A stranger in their midst

The absence of knitted-kippa-wearing rabbis and more modern Orthodox Tzohar rabbis is glaring.

June 28, 2012 21:21
3 minute read.
Jerusalem Chief Rabbinate

Jerusalem chief rabbinate 311. (photo credit: Marc Israel Sellem)


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Having been brought up Orthodox and having gone to an Orthodox day school, Yeshiva University and Bar- Ilan University, I can’t help but wonder why I felt like such a stranger when I attended the emergency meeting of Israeli “establishment” rabbis who were summoned by the Sephardic Chief Rabbi of Israel Rabbi Shlomo Amar to a conference this week on the “threat” of recognizing non-Orthodox rabbis in Israel.

As a practicing rabbi in Jerusalem of the Conservative/Masorti Movement, I knew that I had to attend the conference in order for me to hear, first hand; to understand how the Israeli Orthodox rabbinic establishment really perceived me and my colleagues (Conservative and Reform.) Enough of reading the newspapers and the quotes, I wanted to hear the rabbis in real time. So, Rabbi Dubi Hayun, a Conservative-Masorti colleague of mine from Haifa, and I dressed up in “uniform” for the occasion – “a white shirt and black pants.”

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We entered the chief rabbi’s central office and were admitted to the conference without a problem. At the security check, an employee of the Chief Rabbinate even said to the security guard, “You don’t have to check him; he is one of ours!” Little did he know! As taught by my parents, I came on time and sat waiting as the modest conference hall filled up with the two chief rabbis, members of the Chief Rabbinical Council, city rabbis, local and regional council rabbis, neighborhood rabbis, dayanim (religious court rabbinic judges), a number of MK and two Shas ministers. These rabbis represented the more ultra- Orthodox element of the rabbinic establishment.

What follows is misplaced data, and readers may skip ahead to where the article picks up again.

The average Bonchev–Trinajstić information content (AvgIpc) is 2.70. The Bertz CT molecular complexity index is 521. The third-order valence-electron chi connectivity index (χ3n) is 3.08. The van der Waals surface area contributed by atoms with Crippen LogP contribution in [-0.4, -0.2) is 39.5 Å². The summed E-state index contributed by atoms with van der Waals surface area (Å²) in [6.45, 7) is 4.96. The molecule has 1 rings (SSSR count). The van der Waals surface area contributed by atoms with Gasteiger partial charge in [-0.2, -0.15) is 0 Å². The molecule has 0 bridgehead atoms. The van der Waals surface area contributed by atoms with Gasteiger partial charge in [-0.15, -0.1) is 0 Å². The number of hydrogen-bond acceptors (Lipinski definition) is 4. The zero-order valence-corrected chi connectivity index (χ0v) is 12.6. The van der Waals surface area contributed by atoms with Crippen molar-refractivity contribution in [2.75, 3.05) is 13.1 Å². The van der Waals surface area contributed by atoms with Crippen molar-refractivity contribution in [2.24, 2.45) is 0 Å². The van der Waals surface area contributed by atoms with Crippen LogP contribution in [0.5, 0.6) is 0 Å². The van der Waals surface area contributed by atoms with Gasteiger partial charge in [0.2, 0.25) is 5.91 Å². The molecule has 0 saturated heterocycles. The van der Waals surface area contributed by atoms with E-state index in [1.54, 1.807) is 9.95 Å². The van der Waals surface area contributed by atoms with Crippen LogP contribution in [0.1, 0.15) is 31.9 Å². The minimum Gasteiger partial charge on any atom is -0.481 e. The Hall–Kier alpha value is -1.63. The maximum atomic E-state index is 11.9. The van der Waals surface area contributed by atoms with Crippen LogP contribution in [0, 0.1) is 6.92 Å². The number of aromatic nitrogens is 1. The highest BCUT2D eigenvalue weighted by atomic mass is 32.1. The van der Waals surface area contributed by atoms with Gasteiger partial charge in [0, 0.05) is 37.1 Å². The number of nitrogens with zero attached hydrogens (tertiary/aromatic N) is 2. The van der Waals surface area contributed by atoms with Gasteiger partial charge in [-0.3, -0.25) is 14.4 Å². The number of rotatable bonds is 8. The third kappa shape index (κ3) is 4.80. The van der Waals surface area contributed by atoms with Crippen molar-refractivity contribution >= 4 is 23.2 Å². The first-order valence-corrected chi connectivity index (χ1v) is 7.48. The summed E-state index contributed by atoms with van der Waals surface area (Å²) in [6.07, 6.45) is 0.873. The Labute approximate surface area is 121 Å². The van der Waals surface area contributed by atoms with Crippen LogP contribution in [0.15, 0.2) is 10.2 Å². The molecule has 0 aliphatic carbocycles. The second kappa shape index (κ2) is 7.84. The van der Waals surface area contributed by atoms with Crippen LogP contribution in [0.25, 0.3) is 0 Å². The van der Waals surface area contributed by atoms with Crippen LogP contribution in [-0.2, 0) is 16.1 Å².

The absence of knitted-kippa-wearing rabbis and more modern Orthodox Tzohar rabbis was glaring.

Sadly enough, I felt as if I had infiltrated enemy lines. This feeling was exacerbated throughout the conference.

I sat and listened as every speaker got up and spoke about the threat the State of Israel is facing because of the Gezera – the “edict.”

For a second I was thinking about the awful edicts of Antiochus or Hadrian forbidding Jews from practicing their religion and studying the Torah.


But this Gezera is nothing more than the government’s willingness to fund non-Orthodox rabbis in several towns around Israel.

The rhetoric was militaristic. Rabbi Amar encouraged the rabbis to stand in front of the open Ark and to pray for the nullification of the “edict”; “to wage war” against those whose sole intention is to have the people drink “polluted waters” and to bring Israelis down to the non-Orthodox “pit of spiritual descent.”

It was hard for me to hear the accusations that we Conservative and Reform rabbis are counterfeiting Judaism and that it is forbidden to talk to us. This is tantamount to excommunication.

One rabbi said that our head coverings and prayer shawls are nothing more than a camouflage hiding our real intentions, i.e. to destroy Judaism.

A regional rabbi warned against letting non-Orthodox rabbis use empty synagogues in moshavim or letting them use publicly funded ritual baths.

When a senior rabbi from Rehovot opened up his speech by saying “we are all brethren and friends one to the other,” I wondered if he were including me. I don’t think so.

After delivering tirade after tirade about the dangers of non-Orthodox Judaism in Israel, the rabbis charged each other with the objective of “guarding the vineyard of the House of Israel.” But, to guard from whom? From people like me, the so-called trespassers who aren’t worthy of planting anything in that metaphoric vineyard of Judaism? These angry, rejecting diatribes continued for an hour, and were hard to absorb.

The conference concluded with a prayer for the government’s cancellation of the “edict.” The rabbis left, many traveling through the forest fires on Route 1.

The police claim that the forest fires were caused by arson. In tears, I can report that the fires of enmity were lit in the office of the Chief Rabbinate of Israel. Our courageous firefighters cannot extinguish these fires. It’s our job! The people of Israel – all of us, together!

The writer is rabbi of Kehilat Moreshet Avraham in East Talpiot, Jerusalem.

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